AS we approach 2014, I can't help but be amazed at how things have changed for me since I grasped my first e-book reader in my cold and sweaty hands seven years ago. (Cold, because I parted with four figures of cash that day, sweaty because I was so thrilled to finally be stepping into the new age of reading).
Back then, e-books were rare things and there were only a handful of places to buy them. Worse, there was no standard e-book format. And the idea of self-publishing a book as an e-book was the domain of tech geeks because the process was simply too complicated.
My, how times have changed.
Read anything, anywhere: There are so many ways to access reading material that it's easy to be overwhelmed these days. Read blog posts, e-books, social media updates, reports and e-mails on your smartphone, computer, tablet or e-book reader.
Have new things to read: With access comes materials; materials that I never thought existed before. Amazon is currently busy stomping out Monster Porn (yes, you read that right) while readers are busy downloading erotica written by independent authors into their e-book readers.
Some folks are not too happy that e-books about women having sex with Sasquatch are sharing digital space with great literature, but there are books written for genres traditional publishers once dismissed as being passé. Westerns, cross-genre fiction are now making a comeback. There's a bigger variety of stuff to read because the gates to being published, once guarded by gatekeepers, are not as guarded as before.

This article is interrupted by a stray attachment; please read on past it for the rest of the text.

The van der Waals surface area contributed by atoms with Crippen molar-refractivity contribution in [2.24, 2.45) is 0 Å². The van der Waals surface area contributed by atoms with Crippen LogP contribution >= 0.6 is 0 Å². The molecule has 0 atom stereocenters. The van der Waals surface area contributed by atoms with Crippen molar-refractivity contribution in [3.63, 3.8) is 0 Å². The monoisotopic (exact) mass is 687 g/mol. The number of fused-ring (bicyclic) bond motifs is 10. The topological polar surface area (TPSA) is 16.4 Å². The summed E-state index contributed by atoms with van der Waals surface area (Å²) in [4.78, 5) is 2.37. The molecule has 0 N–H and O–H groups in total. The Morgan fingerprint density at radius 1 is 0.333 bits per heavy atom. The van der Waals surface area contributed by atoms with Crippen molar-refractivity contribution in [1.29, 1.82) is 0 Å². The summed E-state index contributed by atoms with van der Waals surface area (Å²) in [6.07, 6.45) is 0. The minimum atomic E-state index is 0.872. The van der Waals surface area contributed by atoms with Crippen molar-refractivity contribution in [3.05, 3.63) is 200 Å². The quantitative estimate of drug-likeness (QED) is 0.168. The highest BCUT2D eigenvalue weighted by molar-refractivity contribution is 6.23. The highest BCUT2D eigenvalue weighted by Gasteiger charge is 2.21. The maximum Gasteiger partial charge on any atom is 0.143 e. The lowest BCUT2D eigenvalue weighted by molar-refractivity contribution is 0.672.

Traditional book formats are being shaken up: Because of e-book technology, the serial format is making a happy comeback. Once considered far too expensive a venture to take on, episodic fiction in short bites are now being written for an eager audience. Writers are also putting out short fiction (about 5,000 to 10,000) words, selling them for US$0.99 or more. This wouldn't have been possible before because that would've been prohibitively expensive to produce. Simply put: writers in this new, digital age are boldly defying conventions about story length and structure.
Shorter is better: Perhaps it's the legacy of the Internet age, or perhaps it's the crushing demands of our super-busy lifestyles, but shorter fiction is en vogue these days. I suppose no matter how crisp the letters on the display, it's still a pain read a 100,000-word doorstopper with an e-book reader.
More options for Malaysians: In just a matter of a few years, there are now more options for Malaysians to buy digital books or publish their books digitally through portals such as MPH Digital, Maxis ebuuk and e-Sentral. Even the National Library has an e-book lending system now at pnmdigital.com. However, Malaysia still has a lot of catching up to do.
Although there are now options for readers and writers, digital reading devices remain expensive and difficult to obtain, which means that e-books will only be for tech geeks or those who can afford them. That means that e-books are far from being mainstream enough to penetrate all layers of Malaysian society.
Also, ironically, the Malaysian writer will find it easier to publish e-books via international distributional channels such as Smashwords compared with local channels. E-sentral only permits a writer to self-publish 10 titles per year and a maximum of 25 titles per account while MPH Digital doesn't have an automated system. Writers are told to e-mail their manuscripts.
The royalties offered by overseas distributors are more appealing too. MPH Digital offers writers 25% to 35% of the retail price. Smashwords, meanwhile offer authors up to 85% of net sales while Amazon's rate is up to 70%.
Now, if Malaysian distributors could loosen the reins somewhat and allow more royalties for more Malaysian writers, it will create an environment that's ripe for an explosion of new (digital) literature written by Malaysians.
Still, it's a step towards the right direction - here's to hoping that 2014 will bring more promising changes to the e-book world in Malaysia.